How to Email a Professor

The end of any university semester brings the usual anxiety of many exams, papers and final projects due before summer vacation. One of the best things about professors in the United States and the United Kingdom is that they are approachable and available to help with your questions and concerns. We definitely would recommend to take advantage of professors’ office hours! While there are many different ways to email a professor, the following steps will ensure that your request is both polite and direct when written in English.

Subject Line: This is the first way to signal to the professor what you are requesting. Your subject line should be short, clear and summarize the type of request you are making. Your subject line should NOT be a sentence or an outright request for something:

Bad Subject Lines:

  • Help!Wake Forest junior Kelly Rumbaugh ('12), a double major in computer science and mathematics, talks with computer science professor Jennifer Burg, left, in Burg's office in Manchester Hall on Thursday, September 2, 2010. The two were discussing Rumbaugh's computer-generated music project.
  • I need you to…
  • Can you do this for me?
  • Your Name

Good Subject Lines:

  • Question about History 206 Final Assignment
  • Office Hours Appointment Request
  • Interest in Biology 101 Course
  • Final Exam Conflict

Greeting: This should be a formal greeting, such as Dear Professor Smith or Dear Dr. Jones.

Introduction: University professors meet thousands of students and often are teaching hundreds in one semester. The first thing you should do in the body of your email is to clearly introduce yourself and how you know this professor. Things you should include in your introduction sentence are:

  • Your full name
  • The course you are taking (or previously took) with this professor
  • Any indicators of how they might remembers you, such as a question you asked in class, your last paper topic, an event where you ran into them etc.

Your Request: Now that you have properly signaled the request that you will make, it is time to explain why you are writing. Be clear and concise with your explanation. The most important thing to remember in your writing is that you should not assume anything of your professor. This means using a lot of the conditional tense:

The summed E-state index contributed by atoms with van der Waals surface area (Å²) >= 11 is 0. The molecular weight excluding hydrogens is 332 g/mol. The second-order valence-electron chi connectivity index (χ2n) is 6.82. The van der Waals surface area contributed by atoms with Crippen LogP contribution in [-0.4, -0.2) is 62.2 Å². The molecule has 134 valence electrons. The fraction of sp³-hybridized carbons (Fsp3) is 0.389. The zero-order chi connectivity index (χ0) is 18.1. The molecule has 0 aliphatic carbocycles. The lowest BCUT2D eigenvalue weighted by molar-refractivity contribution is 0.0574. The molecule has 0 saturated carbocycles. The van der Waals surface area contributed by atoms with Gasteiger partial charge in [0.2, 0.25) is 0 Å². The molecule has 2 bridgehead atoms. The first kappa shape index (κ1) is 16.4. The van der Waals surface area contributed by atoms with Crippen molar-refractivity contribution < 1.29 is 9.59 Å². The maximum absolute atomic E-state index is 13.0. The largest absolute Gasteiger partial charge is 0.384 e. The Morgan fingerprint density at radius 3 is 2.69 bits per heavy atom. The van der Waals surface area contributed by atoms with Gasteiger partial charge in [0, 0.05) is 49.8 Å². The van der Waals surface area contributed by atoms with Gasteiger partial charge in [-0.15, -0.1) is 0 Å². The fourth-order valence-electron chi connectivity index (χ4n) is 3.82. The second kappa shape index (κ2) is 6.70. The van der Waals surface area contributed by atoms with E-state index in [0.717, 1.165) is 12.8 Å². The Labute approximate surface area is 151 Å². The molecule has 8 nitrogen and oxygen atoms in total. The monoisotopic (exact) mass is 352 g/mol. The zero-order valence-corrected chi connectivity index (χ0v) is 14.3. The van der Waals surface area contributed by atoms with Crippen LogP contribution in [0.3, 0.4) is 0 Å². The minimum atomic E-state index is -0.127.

• Would you be available to meet tomorrow afternoon?
  • Could you assist me with my thesis topic?
  • Would it be possible to still register for your class
  • Given this circumstance, could I please postpone the midterm to next week?

Follow-Up Plan: Conclude your email with a way that you will follow-up on your request using the future tense:

  • I will email you again next week to follow-up.
  • I will stop by your office tomorrow to discuss this possibility.
  • I can stay late after class on Tuesday to meet with you.

Sign-Off: Sign your email with one of the following formal closing phrases, as well as your full name:

  • Sincerely,
  • Regards,
  • Best,

Best of luck with your finals and the end of your semester!


ESL Write Away’s First-Ever Essay Contest!

ESL Write Away is hosting its first-ever writing contest! The ESL Write Away Essay Contest aims to encourage English Language Learners to practice their English writing by sharing and connecting with other students around the world.

Deadline to Submit: March 20, 2016 at 11:59 EST

To enter:

Write an original essay (maximum 750 words) in English that describes your hometown or home country. What do you love about where you are from? What is something unique? What would you like to change or improve? As an option, you can also submit a photo along with your essay.

Email your submission as an attachment to prior to March 20, 2016 at 11:59 EST for full consideration

Read on for more details and prizes on our Contest page!

Prepositions of Time

Prepositions are definitely one of the trickiest parts of the English language and can be extremely frustrating to English language learners. When writing, you can take the time to double check how you use prepositions and get comfortable using the correctly with some basic rules that simplify when they are used. In this sense, time is used either related to time as it is measured on a clock, or time as it is measured on a calendar. In these circumstances, the most commonly used prepositions of time are IN, AT and ON.

So when do we use in vs. at vs. on?

General Time Specific Time Specific Dates
General Dates “Night”
Future Quantity of Time

Let’s look at some examples…


The preposition “in” is used when looking at general chunks of time. Think of a calendar or a clock. If you are talking about a portion of the calendar or clock that is larger than its individual unit of measurement (a day or an hour/minute) you use “in.”

image description

General Time

  • Time of day: In the morning/afternoon/evening/night…
  • Time of year: In Spring/Winter/Summer/Fall…

General Date

  • Year: In 2016…
  • Month: In May…
  • Week: In the third week of May…